A key adviser who helped design President Obama’s signature healthcare law is calling for stricter penalties for people who choose not to pay for health insurance.
“I think probably the most important thing experts would agree is we need a larger mandate penalty,” Jonathan Gruber said in an interview with CNN on Wednesday.
“That’s something I think, ideally, we would fix,” he added.
When asked later about the one adjustment he would have made to the law before it was passed, he said, “I wish the mandate penalty was stronger.”
For 2016, the penalty for being uninsured is 2.5 percent of taxable income or $695, whichever is greater.
The MIT economist is giving voice to a growing number of ObamaCare observers who say a more onerous penalty would help alleviate some of the law’s struggles with attracting enough enrollees.
About 1 million fewer people than expected have signed up for the insurance marketplaces nationwide, resulting in higher costs for some insurers as they face a pool of customers who are sicker overall.
ObamaCare created both a “carrot and stick” approach to sign-ups: People receive subsidies to sign up, and if they don’t, they have to pay more in taxes.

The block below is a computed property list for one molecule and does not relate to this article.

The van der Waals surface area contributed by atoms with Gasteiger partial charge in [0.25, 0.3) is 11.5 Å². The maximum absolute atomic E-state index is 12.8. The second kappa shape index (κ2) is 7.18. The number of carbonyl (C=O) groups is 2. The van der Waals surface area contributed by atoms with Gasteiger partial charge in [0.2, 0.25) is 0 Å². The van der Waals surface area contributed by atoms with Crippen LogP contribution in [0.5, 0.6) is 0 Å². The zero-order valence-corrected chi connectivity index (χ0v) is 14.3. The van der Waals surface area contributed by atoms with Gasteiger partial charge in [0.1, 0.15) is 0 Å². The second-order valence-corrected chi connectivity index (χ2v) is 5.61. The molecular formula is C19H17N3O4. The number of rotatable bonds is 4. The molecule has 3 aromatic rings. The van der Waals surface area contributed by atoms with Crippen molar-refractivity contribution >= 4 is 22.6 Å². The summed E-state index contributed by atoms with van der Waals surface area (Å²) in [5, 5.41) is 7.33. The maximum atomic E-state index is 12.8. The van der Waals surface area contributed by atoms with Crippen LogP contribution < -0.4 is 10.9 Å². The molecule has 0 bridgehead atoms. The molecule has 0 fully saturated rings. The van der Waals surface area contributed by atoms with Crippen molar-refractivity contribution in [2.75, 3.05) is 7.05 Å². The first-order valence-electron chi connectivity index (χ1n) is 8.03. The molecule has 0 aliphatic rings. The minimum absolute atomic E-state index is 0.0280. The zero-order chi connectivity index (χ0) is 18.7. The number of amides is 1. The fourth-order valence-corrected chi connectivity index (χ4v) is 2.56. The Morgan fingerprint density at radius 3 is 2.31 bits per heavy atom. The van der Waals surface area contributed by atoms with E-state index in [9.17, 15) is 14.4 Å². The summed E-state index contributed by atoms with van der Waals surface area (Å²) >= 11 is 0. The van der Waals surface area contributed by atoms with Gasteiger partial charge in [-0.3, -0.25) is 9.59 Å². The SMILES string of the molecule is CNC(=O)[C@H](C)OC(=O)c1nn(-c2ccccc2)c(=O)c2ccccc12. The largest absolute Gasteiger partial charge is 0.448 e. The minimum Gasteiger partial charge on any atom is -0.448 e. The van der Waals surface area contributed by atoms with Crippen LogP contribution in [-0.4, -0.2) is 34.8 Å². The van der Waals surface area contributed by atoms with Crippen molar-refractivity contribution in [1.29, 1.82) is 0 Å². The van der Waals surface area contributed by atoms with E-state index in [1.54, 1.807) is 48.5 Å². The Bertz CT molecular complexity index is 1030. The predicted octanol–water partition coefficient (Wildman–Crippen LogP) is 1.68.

On the campaign trail, Democratic presidential nominee Hillary Clinton has talked only about a bigger carrot. She has called for larger tax credits to help people pay their premiums as well as a new program to cover more out-of-pocket costs.
But Gruber, as well as other Democratic health policy experts, say the penalty would also need to rise. The amount is now capped at the yearly cost that someone would pay for ObamaCare’s bronze plan, the minimum coverage under the law.
About 25 percent of uninsured people are exempt from the penalty, for reasons such as financial hardship or significant life changes, according to data from the Kaiser Family Foundation.
Gruber said stricter penalties would prevent what he described as “individuals who are essentially free-riding on the system” – echoing concerns that are frequently raised by insurance companies.
Still, Gruber voiced doubt that lawmakers in Congress would agree to change the penalties or any other parts of the law, even if the next president wanted to.
“It’s hard to know what dramatic fix we could do without Congress participating in the process,” Gruber said. “I think nothing much is going to happen, to be honest.”
The ObamaCare architect also delivered a robust defense of ObamaCare marketplaces in general following the negative headlines this week after the White House announced that premiums would rise on average 25 percent next year.
Gruber stressed that the increase applied only to the “very small fraction of people” who buy coverage through ObamaCare. He said 85 percent of those people are getting help from the federal government to cover their costs.
“Now, for those remaining people, that is a problem, and that’s something that we need to address, but it’s not a crisis. It doesn’t mean the system’s collapsing,” he said.